Report finds longer days disrupt school schedule

August 25, 1994|By Lan Nguyen | Lan Nguyen,Sun Staff Writer

Tired teachers and students were the most common problem when Howard County schools opened an additional 30 minutes for four weeks last school year, according to a report scheduled to be presented at today's school board meeting.

Weather and icy conditions this past winter led school officials to extend the school day for a month to make up for two snow days.

At the elementary school level, where schools used the additional time on language arts, social studies, math or science, families and teachers complained about disruptions to after-school activities and day-care services. School administrators also couldn't hold after-school meetings because of the lengthened day.

At the middle school level, there were problems with limited time for teacher meetings and parent conferences, and high school faculty meetings also were severely shortened.

But the report also said that middle schools were able to provide more time for instruction and other subjects, and high schools were able to give one-on-one help and remedial help for students.

Among other items on the agenda for today's meeting, the board will:

* Decide whether to approve the new family life and human sexuality curriculum for high school students who now must take a half-credit course in health to graduate. Before the change starting this year, students only had to pass a quarter-credit, nine-week class.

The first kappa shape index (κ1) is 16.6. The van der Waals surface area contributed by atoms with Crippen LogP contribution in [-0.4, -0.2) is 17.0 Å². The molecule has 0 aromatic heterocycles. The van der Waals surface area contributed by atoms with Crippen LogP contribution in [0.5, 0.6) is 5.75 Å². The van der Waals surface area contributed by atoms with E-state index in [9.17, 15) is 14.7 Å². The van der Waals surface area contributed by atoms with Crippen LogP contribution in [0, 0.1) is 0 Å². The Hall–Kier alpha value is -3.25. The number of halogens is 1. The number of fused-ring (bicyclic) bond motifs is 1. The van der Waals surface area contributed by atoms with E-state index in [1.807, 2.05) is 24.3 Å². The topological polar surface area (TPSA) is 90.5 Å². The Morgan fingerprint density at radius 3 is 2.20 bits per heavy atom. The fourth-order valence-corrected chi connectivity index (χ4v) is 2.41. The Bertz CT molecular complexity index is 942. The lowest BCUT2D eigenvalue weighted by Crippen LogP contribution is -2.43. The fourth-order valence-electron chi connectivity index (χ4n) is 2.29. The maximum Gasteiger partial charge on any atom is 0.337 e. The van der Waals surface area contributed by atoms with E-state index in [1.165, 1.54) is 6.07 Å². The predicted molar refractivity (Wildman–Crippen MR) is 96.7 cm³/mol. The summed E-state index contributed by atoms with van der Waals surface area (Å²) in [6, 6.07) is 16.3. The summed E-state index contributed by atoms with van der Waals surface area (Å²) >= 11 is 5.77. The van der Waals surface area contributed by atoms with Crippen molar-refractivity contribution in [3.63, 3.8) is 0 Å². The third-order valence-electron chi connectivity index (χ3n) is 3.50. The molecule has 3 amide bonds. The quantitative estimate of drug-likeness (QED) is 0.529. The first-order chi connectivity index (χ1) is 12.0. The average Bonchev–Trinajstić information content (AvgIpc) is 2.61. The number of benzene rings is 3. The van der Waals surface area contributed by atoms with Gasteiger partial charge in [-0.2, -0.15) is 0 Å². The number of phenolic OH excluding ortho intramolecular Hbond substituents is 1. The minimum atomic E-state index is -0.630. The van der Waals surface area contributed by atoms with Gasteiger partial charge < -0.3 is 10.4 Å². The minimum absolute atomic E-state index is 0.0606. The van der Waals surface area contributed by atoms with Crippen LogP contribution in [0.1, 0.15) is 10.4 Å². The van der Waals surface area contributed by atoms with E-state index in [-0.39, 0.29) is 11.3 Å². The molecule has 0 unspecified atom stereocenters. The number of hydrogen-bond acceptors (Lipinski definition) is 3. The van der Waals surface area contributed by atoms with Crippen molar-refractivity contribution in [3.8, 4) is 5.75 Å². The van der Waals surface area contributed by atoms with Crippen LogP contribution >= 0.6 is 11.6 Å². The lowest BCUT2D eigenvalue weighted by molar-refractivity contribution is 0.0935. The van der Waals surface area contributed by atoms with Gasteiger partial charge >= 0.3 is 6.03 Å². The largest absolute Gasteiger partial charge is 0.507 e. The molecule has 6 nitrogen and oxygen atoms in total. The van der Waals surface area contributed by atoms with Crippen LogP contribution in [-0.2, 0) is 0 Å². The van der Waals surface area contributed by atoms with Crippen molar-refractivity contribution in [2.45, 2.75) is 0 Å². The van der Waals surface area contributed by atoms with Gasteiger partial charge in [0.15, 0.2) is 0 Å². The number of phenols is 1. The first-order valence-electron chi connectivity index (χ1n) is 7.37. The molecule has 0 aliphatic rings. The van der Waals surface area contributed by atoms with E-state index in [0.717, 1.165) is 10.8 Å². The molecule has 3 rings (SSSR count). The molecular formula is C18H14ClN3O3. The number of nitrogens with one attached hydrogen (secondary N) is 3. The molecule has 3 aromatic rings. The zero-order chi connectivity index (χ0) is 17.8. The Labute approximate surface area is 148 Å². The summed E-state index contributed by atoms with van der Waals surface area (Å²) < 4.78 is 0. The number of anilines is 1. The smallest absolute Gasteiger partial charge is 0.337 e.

The semester-long class lets school officials add seven topics that were suggested and requested by parents and students. The additional topics include abstinence, decision-making and their consequences, healthy relationships and dating.

The message of abstinence and the teaching of skills to help teens "resist the pressure to engage in risk behavior" will be emphasized, according to a report by Mamie Perkins, health education supervisor.

* Hear changes in the annual process of setting school calendars. Instead of having a school calendar committee recommend holiday closings and early dismissals, which has been the practice for 20 years, board members will look at various calendar options and decide.

"What it's going to require is to make sure we get the appropriate input from all the groups I've been hearing recently," said Robert Lazarewicz, director of operations.

Parents have called him about the number of early dismissals, he said, and staff members have contacted him about more opportunities to schedule staff development.

Under a proposed time-line, parents and groups would be able to make suggestions in September about the school calendar. School officials would develop options by December, when they present school calendar variations to the school board.

Board members would conduct a public hearing in January and approve a calendar each February for the next school year in February.

* Receive reports on changes in the elementary school gifted and talented program. A committee studying the program recommends that students no longer require an in-depth identification process, but enter the program through recommendations from parents, teachers and administrators.

Teachers of the gifted and talented would spend at least eight hours a week helping students do independent research projects. Those teachers also would work more closely with classroom teachers to strengthen curriculum.

The Board of Education meets today at 4 p.m. and 7:30 p.m. at the Department of Education, 10910 Route 108 in Ellicott City. Information: 313-6682.

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